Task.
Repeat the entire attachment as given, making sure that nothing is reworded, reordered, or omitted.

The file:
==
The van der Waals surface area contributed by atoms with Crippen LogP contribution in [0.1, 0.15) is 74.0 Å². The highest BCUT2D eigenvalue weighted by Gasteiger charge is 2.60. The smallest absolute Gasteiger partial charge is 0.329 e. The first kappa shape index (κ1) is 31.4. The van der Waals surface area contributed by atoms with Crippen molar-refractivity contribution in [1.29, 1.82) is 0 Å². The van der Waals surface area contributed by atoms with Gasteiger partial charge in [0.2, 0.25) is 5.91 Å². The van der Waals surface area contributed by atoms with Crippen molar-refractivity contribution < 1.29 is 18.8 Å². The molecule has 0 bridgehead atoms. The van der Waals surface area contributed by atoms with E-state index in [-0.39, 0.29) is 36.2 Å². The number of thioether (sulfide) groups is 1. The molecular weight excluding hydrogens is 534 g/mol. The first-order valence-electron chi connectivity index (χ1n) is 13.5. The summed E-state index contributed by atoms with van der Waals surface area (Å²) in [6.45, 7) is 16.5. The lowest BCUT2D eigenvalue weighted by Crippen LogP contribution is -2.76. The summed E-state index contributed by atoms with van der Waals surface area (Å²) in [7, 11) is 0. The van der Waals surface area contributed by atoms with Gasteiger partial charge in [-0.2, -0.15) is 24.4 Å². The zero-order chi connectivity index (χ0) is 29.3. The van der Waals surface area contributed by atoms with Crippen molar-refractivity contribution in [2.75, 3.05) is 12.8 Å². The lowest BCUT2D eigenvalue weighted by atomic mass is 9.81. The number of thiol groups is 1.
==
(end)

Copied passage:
The van der Waals surface area contributed by atoms with Crippen LogP contribution in [0.1, 0.15) is 74.0 Å². The highest BCUT2D eigenvalue weighted by Gasteiger charge is 2.60. The smallest absolute Gasteiger partial charge is 0.329 e. The first kappa shape index (κ1) is 31.4. The van der Waals surface area contributed by atoms with Crippen molar-refractivity contribution in [1.29, 1.82) is 0 Å². The van der Waals surface area contributed by atoms with Gasteiger partial charge in [0.2, 0.25) is 5.91 Å². The van der Waals surface area contributed by atoms with Crippen molar-refractivity contribution < 1.29 is 18.8 Å². The molecule has 0 bridgehead atoms. The van der Waals surface area contributed by atoms with E-state index in [-0.39, 0.29) is 36.2 Å². The number of thioether (sulfide) groups is 1. The molecular weight excluding hydrogens is 534 g/mol. The first-order valence-electron chi connectivity index (χ1n) is 13.5. The summed E-state index contributed by atoms with van der Waals surface area (Å²) in [6.45, 7) is 16.5. The lowest BCUT2D eigenvalue weighted by Crippen LogP contribution is -2.76. The summed E-state index contributed by atoms with van der Waals surface area (Å²) in [7, 11) is 0. The van der Waals surface area contributed by atoms with Gasteiger partial charge in [-0.2, -0.15) is 24.4 Å². The zero-order chi connectivity index (χ0) is 29.3. The van der Waals surface area contributed by atoms with Crippen molar-refractivity contribution in [2.75, 3.05) is 12.8 Å². The lowest BCUT2D eigenvalue weighted by atomic mass is 9.81. The number of thiol groups is 1.